Josef K looked out of the window at his rainy street, and got ready for his work. He brushed his teeth, ate his hat, and put on his well-worn macintosh apple. Then he left his aunt's house, and walked to the bus stop.
'Come back, Josef!', his Aunt Tatiana shouted out to him, 'you've forgotten your umbrella!', but Josef didn't hear her. At his office he walked to his desk, walked back to the door, walked to his desk, adjusted his tie in an interesting manner, walked back to the door, walked to his desk, and then carefully didn't hang his umbrella up on the Austrian umbrella stand, one he'd bought on hire purchase from the Hitler Brothers of Munich.
As he began filling in the expenses forms for the mayor of his town, the town of Bad Snoring, for he was a clerk in the mayor's expenses form claims office, he tried to concentrate on the task at hand.
He began wondering what Aunt Tatiana would prepare for his dinner, maybe boiled cabbage in a cabbage sauce, with some cabbage wine - how he hated cabbage. Realising he'd filled in a two thousand ducats' expenses claim for the purchase of a cabbage on a holiday in Biarritz, he sighed and reached for the eraser.
A knock came at the door. 'Come in', said Josef, and the mayor's vice under-co-manager claims form underwriter walked into the room. 'Josef', said Oskar Hammersteinberger, 'you're getting behind on filling in the mayor's forms', and Josef realised he stilll had hundreds to do for the day.
'Claims for eight-course dinners and rewiring the mayor's duck palace are long overdue.' 'I'll do them immediately, you fat slob, boring, baldy bastard', and Josef realised he'd spoken his thoughts out aloud. 'Excellent', and Oskar left.
At lunch time Josef had his usual lunch of cabbage soup and cabbage starch bread, with a glass of cabbage juice, and noticed that the secretary from the mayor's kitchens - used to prepare his gourmet meals - was sitting opposite him, her brown hair slightly hanging over one of her eyes.
The other eye was a rather pretty light brown, and then she suddenly looked up from her cabbage soup, and briefly smiled at him. He dropped his wooden spoon in nervousness, was she teasing him? Was she laughing at him?
The girl, Svletyaniklova, was always smiling at him, sometimes with her perfect, white teeth, sometimes with the falsers her granny lent her, sometimes with her eyes, sometimes with her cleavage, but always smile, smile, smile. How shallow she was, he thought, how he wished she was deep and mysterious, like her enormous cleavage.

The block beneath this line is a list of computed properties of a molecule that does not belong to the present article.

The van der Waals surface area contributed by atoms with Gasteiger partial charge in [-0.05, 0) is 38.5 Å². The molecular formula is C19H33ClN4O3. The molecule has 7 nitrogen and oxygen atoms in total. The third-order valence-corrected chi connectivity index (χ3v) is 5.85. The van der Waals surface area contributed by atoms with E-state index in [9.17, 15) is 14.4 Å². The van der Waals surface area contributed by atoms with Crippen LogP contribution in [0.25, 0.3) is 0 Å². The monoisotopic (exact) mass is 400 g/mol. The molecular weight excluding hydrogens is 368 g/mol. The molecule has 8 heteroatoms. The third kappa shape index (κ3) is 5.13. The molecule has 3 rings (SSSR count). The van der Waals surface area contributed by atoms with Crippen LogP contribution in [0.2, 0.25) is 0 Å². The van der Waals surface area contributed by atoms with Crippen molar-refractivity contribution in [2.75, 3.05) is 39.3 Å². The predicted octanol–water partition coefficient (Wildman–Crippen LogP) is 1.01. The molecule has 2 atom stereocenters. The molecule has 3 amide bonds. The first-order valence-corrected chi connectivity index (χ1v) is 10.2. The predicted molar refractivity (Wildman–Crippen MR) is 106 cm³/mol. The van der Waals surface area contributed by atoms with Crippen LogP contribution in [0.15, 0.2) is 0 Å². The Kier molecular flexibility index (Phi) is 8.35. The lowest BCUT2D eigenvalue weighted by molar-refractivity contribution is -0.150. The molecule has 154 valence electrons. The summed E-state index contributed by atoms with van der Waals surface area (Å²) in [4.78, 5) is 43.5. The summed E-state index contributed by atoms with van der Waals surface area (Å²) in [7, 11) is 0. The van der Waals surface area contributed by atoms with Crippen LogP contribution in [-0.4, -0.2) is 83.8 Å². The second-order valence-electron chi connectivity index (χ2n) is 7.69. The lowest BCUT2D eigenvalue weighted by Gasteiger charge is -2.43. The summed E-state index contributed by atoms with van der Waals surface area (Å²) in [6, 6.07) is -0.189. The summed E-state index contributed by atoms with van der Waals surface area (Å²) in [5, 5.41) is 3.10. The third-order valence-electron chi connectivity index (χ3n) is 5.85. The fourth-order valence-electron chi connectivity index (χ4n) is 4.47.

After lunch, Josef finished the expenses forms, and left at five o'clock exactly to make his way back to his aunt's house. When he walked in to the living room there, she had some news for him.
'Joe', she said, as this was her pet name for him, though sometimes it was 'Maggot' or 'Pest', 'sit down, I have something to tell you', and he sat down, even though there were no chairs in the room.
'What is it, Aunt Tatiana?' 'It's the mayor.' 'What has happened to him?' 'Sadly he died today at the Holsteinhoffenhollern Bierkellar in Vienna, trying to win an eating and drinking contest. He'd managed twelve steins of bier and two chickens, a partidge, two pear trees, and a kartviel cheesecake, when his accountant told him he hadn't kept the receipt for the meal, to claim back on expenses. He passed away on the spot from the inevitable heart attack.' 'Oh.' 'Go to your room now', and Josef got up off the floorboards and did so.
Would his job be secure, now the mayor had gone to the great trough in the sky? Would his hair turn into a mix of white and black, like some sort of cartoon skunk? Josef sat on his bed wondering.
But one thing he knew - tomorrow he would definitely speak to Svletyaniklova, and ask her if she claimed her brassiere costs back from expenses. He had never seen any forms for such a claim.